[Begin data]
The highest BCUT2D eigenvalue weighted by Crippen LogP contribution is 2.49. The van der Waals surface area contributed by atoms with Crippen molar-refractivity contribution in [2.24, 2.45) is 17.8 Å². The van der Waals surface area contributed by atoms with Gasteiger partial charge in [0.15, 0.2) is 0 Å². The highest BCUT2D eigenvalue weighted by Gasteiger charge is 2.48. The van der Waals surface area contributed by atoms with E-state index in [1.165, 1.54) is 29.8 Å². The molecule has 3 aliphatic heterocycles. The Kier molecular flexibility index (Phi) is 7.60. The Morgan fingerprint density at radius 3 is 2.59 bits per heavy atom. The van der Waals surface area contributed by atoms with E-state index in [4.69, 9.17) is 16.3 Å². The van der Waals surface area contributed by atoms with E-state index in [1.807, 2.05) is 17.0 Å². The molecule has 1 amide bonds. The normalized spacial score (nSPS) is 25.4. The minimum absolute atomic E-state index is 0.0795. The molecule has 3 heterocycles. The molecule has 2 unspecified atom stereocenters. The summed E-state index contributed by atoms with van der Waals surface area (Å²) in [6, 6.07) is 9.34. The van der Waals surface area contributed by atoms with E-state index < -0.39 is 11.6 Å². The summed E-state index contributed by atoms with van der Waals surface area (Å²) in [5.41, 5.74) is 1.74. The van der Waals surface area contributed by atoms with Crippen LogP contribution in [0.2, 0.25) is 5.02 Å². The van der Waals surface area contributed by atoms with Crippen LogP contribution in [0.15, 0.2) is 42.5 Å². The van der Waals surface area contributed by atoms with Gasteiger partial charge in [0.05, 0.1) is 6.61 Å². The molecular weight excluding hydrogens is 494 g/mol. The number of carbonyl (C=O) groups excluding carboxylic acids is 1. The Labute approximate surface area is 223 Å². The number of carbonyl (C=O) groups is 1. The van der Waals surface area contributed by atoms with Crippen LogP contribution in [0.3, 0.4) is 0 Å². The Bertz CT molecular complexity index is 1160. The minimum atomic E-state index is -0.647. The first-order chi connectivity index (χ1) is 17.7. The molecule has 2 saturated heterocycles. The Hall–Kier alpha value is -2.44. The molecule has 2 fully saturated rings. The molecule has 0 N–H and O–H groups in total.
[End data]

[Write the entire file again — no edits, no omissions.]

The highest BCUT2D eigenvalue weighted by Crippen LogP contribution is 2.49. The van der Waals surface area contributed by atoms with Crippen molar-refractivity contribution in [2.24, 2.45) is 17.8 Å². The van der Waals surface area contributed by atoms with Gasteiger partial charge in [0.15, 0.2) is 0 Å². The highest BCUT2D eigenvalue weighted by Gasteiger charge is 2.48. The van der Waals surface area contributed by atoms with E-state index in [1.165, 1.54) is 29.8 Å². The molecule has 3 aliphatic heterocycles. The Kier molecular flexibility index (Phi) is 7.60. The Morgan fingerprint density at radius 3 is 2.59 bits per heavy atom. The van der Waals surface area contributed by atoms with E-state index in [4.69, 9.17) is 16.3 Å². The van der Waals surface area contributed by atoms with E-state index in [1.807, 2.05) is 17.0 Å². The molecule has 1 amide bonds. The normalized spacial score (nSPS) is 25.4. The minimum absolute atomic E-state index is 0.0795. The molecule has 3 heterocycles. The molecule has 2 unspecified atom stereocenters. The summed E-state index contributed by atoms with van der Waals surface area (Å²) in [6, 6.07) is 9.34. The van der Waals surface area contributed by atoms with E-state index < -0.39 is 11.6 Å². The summed E-state index contributed by atoms with van der Waals surface area (Å²) in [5.41, 5.74) is 1.74. The van der Waals surface area contributed by atoms with Crippen LogP contribution in [0.2, 0.25) is 5.02 Å². The van der Waals surface area contributed by atoms with Crippen LogP contribution in [0.15, 0.2) is 42.5 Å². The van der Waals surface area contributed by atoms with Gasteiger partial charge in [0.05, 0.1) is 6.61 Å². The molecular weight excluding hydrogens is 494 g/mol. The number of carbonyl (C=O) groups excluding carboxylic acids is 1. The Labute approximate surface area is 223 Å². The number of carbonyl (C=O) groups is 1. The van der Waals surface area contributed by atoms with Crippen LogP contribution in [0.3, 0.4) is 0 Å². The Bertz CT molecular complexity index is 1160. The minimum atomic E-state index is -0.647. The first-order chi connectivity index (χ1) is 17.7. The molecule has 2 saturated heterocycles. The Hall–Kier alpha value is -2.44. The molecule has 2 fully saturated rings. The molecule has 0 N–H and O–H groups in total.